• Skip a day or two before making any hefty purchases.
  • As much as possible, try keeping your basic living expenses at a minimum (below 50% of your average monthly income). The 50/30/20 rule may come in handy at such a time.
  • Every purchase you make should be done in a discretionary manner rather than using an envelope or credit card.

To permanently rid yourself of any debt, you’ll need to keep up the good habits and do away with the bad ones. Once you stumble upon some extra cash, pretend it’s not there and put it into your retirement savings, no matter how hard it may be.

6. Set Achievable Retirement Goals

Make your retirement benefits more rewarding by being aware of how much effort, time and cash you’ll need to put in.

Come up with reasonable retirement goals and work your way towards a better retirement future. Determine the exact amount from your annual income that will be enough to maintain your individual lifestyle.

Putting into consideration that you’ll most likely have little expenses, you’ll need approximately seventy percent of your pre-retirement income.

Once you’ve determined the exact amount you’ll need in retirement, go ahead and find out how much you’ll get from your Social Security.

Visit the Social Security Administration’s official website for a rough estimate of what to expect in terms of benefits.

From your total annual income, subtract your forthcoming annual benefits. In case you receive a pension, don’t forget to subtract that as well.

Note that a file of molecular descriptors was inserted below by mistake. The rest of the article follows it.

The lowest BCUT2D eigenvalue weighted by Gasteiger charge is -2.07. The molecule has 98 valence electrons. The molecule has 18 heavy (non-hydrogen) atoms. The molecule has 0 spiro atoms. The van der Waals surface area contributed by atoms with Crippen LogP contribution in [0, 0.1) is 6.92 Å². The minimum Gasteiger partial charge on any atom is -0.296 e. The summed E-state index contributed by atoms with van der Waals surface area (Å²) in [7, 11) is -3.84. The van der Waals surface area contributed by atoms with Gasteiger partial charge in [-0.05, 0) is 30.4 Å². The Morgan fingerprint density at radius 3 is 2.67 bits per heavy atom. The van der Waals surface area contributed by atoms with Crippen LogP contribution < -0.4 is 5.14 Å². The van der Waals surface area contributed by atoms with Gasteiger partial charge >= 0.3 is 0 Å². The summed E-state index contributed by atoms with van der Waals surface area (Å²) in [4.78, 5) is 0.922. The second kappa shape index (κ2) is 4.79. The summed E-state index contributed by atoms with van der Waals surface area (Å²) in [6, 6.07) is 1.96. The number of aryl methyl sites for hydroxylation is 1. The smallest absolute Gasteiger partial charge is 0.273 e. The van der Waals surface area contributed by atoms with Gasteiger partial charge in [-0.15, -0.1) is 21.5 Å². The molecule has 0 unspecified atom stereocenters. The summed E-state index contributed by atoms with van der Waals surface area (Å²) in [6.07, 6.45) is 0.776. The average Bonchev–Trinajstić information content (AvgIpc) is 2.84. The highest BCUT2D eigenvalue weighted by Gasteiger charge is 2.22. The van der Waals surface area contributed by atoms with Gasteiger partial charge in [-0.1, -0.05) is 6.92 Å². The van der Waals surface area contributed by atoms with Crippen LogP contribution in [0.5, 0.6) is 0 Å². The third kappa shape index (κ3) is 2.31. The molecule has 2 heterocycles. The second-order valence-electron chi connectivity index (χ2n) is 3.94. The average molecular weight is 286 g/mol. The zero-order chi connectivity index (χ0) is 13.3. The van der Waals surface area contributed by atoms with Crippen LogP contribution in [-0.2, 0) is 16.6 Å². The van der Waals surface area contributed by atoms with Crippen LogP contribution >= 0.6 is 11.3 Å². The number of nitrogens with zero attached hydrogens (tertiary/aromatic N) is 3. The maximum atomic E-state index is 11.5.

The end result will be the annual income that you should yield from your retirement savings. Once you have everything figured out, the next thing to do will be to record the data into an online savings goal calculator.

The calculator will help you a great deal by helping you turn your retirement target into a monthly savings goal that is more manageable.

Having drafted your savings goal, be sure to draft a budget that will assist you in achieving it. Of course, you’ll need to keep track of your progress so that you can focus on making your retirement goals a reality.

7. Perform Extensive Research

Before deciding to retire, ensure you have a firm grasp of the amount you may need to spend every year.

From there, you can come up with well-though-of strategies for how to use your investment income. You’ll also need to look up other avenues to add to your pension and maximize the benefits of your retirement account.

You’ll also need to put some extra thought into how well you may need to spend your final working days. You may need to put in a two weeks’ notice before finally deciding to leave the workforce for good.

Expert financial planners recommend that you first give semi-retirement a shot. Doing so will open a gateway of exploring other fulfilling activities right before you call it quits. Retirement planning should never be a ‘wing it’ kind of decision.

If you feel it’s a good time to hang your boots, do a rigorous financial analysis. Determine how able you’ll be not to outlive your finances.